Since breathing is something we can control and regulate, it is a useful tool for achieving a relaxed and clear state of mind. Here are some simple breathing exercises:
Exhale completely through your mouth, making a whoosh sound.
Close your mouth and inhale quietly through your nose to a mental count of four.
Hold your breath for a count of seven.
Exhale completely through your mouth, making a whoosh sound to a count of eight.
This is one breath. Now inhale again and repeat the cycle three more times for a total of four breaths.
Place one hand on your chest and the other on your abdomen. When you take a deep breath in, the hand on the abdomen should rise higher than the one on the chest. This insures that the diaphragm is pulling air into the bases of the lungs.
After exhaling through the mouth, take a slow deep breath in through your nose imagining that you are sucking in all the air in the room and hold it for a count of 7 (or as long as you are able, not exceeding 7)
Slowly exhale through your mouth for a count of 8. As all the air is released with relaxation, gently contract your abdominal muscles to completely evacuate the remaining air from the lungs. It is important to remember that we deepen respirations not by inhaling more air but through completely exhaling it.
Repeat the cycle four more times for a total of 5 deep breaths and try to breathe at a rate of one breath every 10 seconds (or 6 breaths per minute). At this rate our heart rate variability increases which has a positive effect on cardiac health.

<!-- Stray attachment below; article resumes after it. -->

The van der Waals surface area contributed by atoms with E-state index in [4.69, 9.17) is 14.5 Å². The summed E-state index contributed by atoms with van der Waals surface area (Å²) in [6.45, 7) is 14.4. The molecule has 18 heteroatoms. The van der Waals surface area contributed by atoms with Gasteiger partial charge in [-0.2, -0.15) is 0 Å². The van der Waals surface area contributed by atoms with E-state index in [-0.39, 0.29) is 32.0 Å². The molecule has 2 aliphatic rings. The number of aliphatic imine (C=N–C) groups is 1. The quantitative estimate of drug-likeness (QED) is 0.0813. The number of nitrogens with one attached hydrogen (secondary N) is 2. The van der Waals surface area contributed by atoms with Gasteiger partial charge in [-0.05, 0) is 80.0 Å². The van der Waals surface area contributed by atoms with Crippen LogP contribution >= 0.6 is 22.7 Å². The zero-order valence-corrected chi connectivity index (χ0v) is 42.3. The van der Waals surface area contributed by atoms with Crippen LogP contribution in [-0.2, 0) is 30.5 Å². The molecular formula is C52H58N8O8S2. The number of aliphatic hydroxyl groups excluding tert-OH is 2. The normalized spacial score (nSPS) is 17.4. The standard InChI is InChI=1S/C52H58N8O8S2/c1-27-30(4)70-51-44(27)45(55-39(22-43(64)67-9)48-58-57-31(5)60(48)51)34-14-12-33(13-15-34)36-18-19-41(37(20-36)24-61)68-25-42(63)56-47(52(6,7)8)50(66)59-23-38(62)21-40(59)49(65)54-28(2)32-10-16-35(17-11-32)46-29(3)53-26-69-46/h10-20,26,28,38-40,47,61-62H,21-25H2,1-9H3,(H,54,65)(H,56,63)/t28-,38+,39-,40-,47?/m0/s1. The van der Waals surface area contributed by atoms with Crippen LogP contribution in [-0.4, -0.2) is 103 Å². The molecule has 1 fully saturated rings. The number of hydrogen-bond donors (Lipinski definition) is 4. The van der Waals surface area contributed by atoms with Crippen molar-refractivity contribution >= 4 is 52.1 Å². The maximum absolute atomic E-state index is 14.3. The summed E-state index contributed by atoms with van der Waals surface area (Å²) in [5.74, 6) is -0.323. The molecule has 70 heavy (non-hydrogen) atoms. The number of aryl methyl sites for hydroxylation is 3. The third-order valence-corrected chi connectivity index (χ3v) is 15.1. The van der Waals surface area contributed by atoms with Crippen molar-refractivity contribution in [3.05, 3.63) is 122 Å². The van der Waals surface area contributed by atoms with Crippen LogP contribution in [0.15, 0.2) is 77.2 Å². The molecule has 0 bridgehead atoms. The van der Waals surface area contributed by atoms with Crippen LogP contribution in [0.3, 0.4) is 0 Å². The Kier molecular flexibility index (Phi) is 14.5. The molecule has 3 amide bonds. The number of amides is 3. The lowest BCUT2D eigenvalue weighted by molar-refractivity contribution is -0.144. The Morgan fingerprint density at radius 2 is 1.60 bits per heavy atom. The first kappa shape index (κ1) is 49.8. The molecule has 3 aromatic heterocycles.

Once you feel comfortable with the above technique, you may want to incorporate words that can enhance the exercise. Examples would be to say to yourself the word, relaxation (with inhalation) and stress or anger (with exhalation). The idea being to bring in the feeling/emotion you want with inhalation and release those you don’t want with exhalation.
In general, exhalation should be twice as long as inhalation. The use of the hands on the chest and abdomen are only needed to help you train your breathing. Once you feel comfortable with your ability to breathe into the abdomen, they are no longer needed.
I used to think that mentally strong people had superhuman qualities. I thought that they were bestowed with some sort of cybernetic strength that they – and only they – had.
I thought I would never be like that. In fact, I thought most people would never be like that.
But then I tried something. I took on a challenge that to me seemed impossible. And while we all have things that seem impossible – completing a book, starting a business, passing state exams – mine happened to be running a hundred mile race.